Speaking to Brazilian designers this week, it became obvious what they, as a creative community, might claim as a point of difference. Design in Brazil is less sophisticated than in the UK or elsewhere – something that fledgling trade association Abedesign aims to remedy – and design education is not a strong suit. But there is a greater leaning towards sustainability in design than you see in most other parts of the world.
This is not just the favela chic popularised by global furniture stars Fernando and Humberto Campana, though with the rainforest issue and wood the traditional material for furniture, renewable supplies of timber are key. It is more an ingrained approach to looking at materials differently and the way things are made.
We in the UK can take much from that. Organisations such as Wrap, in packaging, and activists like Martin Charter at the Centre for Sustainable Design at the University College for the Creative Arts at Farnham, Surrey, battle to change attitudes here, but it is an uphill climb. It often takes legislation or a client’s express command to launch designers into pastures Green.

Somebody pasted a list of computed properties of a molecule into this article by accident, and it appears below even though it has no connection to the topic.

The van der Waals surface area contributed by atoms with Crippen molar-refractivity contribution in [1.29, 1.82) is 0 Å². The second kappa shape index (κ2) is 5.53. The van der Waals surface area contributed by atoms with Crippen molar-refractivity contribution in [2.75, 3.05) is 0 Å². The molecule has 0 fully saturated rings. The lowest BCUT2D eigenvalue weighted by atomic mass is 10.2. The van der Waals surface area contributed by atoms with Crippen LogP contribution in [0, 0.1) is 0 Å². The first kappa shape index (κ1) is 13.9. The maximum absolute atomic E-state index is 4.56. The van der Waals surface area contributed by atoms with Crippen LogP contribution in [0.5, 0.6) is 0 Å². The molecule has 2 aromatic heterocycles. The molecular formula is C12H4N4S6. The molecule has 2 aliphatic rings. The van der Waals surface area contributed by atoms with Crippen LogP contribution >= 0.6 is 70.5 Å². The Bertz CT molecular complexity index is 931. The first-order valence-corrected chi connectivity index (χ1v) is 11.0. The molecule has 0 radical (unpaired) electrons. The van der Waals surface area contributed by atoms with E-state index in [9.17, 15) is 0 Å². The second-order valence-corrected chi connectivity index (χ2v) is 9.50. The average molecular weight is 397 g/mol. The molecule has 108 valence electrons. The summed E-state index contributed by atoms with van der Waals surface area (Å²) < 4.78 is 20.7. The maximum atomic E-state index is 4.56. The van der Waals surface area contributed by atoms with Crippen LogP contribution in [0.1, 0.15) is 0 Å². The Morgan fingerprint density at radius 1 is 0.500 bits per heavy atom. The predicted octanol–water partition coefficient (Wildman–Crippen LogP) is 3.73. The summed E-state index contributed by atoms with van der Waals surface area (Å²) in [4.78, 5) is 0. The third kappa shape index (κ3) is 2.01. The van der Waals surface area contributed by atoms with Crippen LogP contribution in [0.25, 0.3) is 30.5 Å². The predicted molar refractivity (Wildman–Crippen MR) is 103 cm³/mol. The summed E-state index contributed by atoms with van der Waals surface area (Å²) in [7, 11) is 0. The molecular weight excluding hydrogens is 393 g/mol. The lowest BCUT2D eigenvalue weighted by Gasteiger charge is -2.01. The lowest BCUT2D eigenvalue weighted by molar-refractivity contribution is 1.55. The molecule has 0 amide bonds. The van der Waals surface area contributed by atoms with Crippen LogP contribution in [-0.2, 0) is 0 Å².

But sustainability isn’t just about choice of environmentally friendly materials. It is also about people-friendly design – dubbed ‘inclusive design’ in many quarters. This relates to products and services that are fit for all of us, regardless of age and ability, and it is something all designers should take on board.
The Royal College of Art’s Helen Hamlyn Research Centre has done sterling work in organising the annual Design Challenge with the Design Business Association to encourage practicing designers to think this way. Meanwhile, the likes of The Sorrell Foundation and the Design Council’s Red unit have been working in schools, healthcare and the like to create customer-focused services.
But there is much more to be done and Keith Bamber has it right. ‘We need to start designing for the “minority”, he says. ‘It’s better for everyone.’
Lynda Relph-Knight – Design Week